I’m a long time fan of Jane Austen so when I had a free day while visiting family in England, I ventured off on a daytrip to visit the Jane Austen House Museum in Chawton, near Alton, Hampshire, where she spent the last 8 years of her life and where she wrote or revised most of her novels.
When I arrived mid morning the small car park was already full, so I parked in the Greyfriar Pub car park instead and to justify this told myself that I would have lunch at the Pub later. Then it occurred to me that I did actually need to use the toilet, so without thinking about what time it was, I walked through the Beer Garden and straight into the back door of the Pub. The barman was cleaning behind the bar and all the chairs were up on tables and someone was vacuuming, so I suddenly came to the realization that the Pub wasn’t even open yet – duh! Thankfully the barman was easygoing, we laughed it off and he pointed me in the direction of their toilets, on my way out I promised that I would be back for lunch to make up for barging in on them.
I crossed over the road and at the ticket office paid my £8 of enter the house museum. They directed me to the outbuildings behind the house first where part of it is converted to a small theatre, and I watched a nice introductory film on Jane Austen’s life.
I then went over to the house and firstly went into the kitchen which is not connected to the rest of the house via an internal door, so you have to enter/exit through the one external door. This was where Jane, her sister Cassandra and their mother helped out with the cooking. As well as period kitchenware on display, there was also a selection of Austen era men’s and women’s hats to try on – and of course I couldn’t resist trying out a bonnet to see how I looked.
Because it was the 200th Anniversary of the year that Jane Austen died, there was a special exhibit at the house called ‘Jane Austen in 41 Objects’. She was 41 when she died, and there were 41 objects throughout the house that each explored a different aspect of Jane’s life and work.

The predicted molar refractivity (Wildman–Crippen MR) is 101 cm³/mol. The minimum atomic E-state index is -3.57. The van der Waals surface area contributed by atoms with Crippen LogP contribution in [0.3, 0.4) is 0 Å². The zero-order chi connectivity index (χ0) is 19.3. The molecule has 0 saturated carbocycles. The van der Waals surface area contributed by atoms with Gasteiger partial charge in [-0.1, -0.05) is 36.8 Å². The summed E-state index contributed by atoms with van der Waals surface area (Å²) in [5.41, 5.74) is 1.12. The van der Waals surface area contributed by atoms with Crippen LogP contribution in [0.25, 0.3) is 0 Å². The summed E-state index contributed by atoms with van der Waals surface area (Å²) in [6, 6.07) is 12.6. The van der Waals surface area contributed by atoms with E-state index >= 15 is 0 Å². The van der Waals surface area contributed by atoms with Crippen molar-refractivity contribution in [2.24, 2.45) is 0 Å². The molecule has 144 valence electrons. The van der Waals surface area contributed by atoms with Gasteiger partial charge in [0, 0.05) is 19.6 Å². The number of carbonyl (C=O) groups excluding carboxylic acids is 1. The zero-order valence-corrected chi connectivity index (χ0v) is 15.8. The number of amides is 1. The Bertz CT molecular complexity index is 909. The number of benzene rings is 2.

As well as this exhibit there was also some family pieces of furniture and memorabilia in each room most with explanation of what it is. Highlights for me downstairs were a copy of the first Illustrated version of Pride and Prejudice from 1894, and of course the actual tiny desk that Jane would sit at in the mornings to write.
Included in the 41 Objects exhibit were Jane Austen’s gold ring set with Turquoise, and two Topaz crosses that were given to Jane and Cassandra by their brother Charles in 1801.
Upstairs I found it quite poignant to be in the bedroom that Jane and Cassandra shared, which was not terribly large and very simply furnished. The window looked out the back of the house onto the small courtyard and outbuildings.
After enjoying all the rooms, reading lots of the information and taking in some of the lovely artifacts, such as a delicate handkerchief that Jane had carefully hand embroidered for her sister Cassandra, I ventured back out into the garden. I explored here also, and tried to imagine Jane and her sister taking a turn around the garden, arm in arm, over 200 years ago.
Of course I had to finish my visit in the gift shop that had a nice selection of items and I treated myself to a “I love Darcy” canvas bag. The sales lady asked it I would like a limited edition £2 Jane Austen coin as part of my change – they weren’t due to be released until the next week but they had been given some early, so I didn’t hesitate in accepting and then tucked it away safely so that I didn’t accidentally spend it!
I would have liked to have walked along the road to Chawton House, the home that Jane’s brother Edward inherited and which gave him the means to let his female family members live rent free in the cottage in the village of Chawton. But unfortunately I was getting tight on time, so that would have to wait for another day.
Instead I kept my promise to the friendly barman at the Greyfriar Pub across the street and went to get a late lunch. Sure enough he remembered me and I ordered a simple Ham and mustard sandwich (which was indeed simple but very good) and a drink at the bar and went out to sit in the beer garden. While I sat enjoying the sunshine as I ate, I contemplated how times have changed in the 200 years since Jane died and how interesting it is that lady who lived so simply but wrote so well is still being remembered and is still so popular all these years later. After enjoying her stories, it had been a really nice experience to see somewhere that she had actually lived and created her works.
Date of visit; August 2017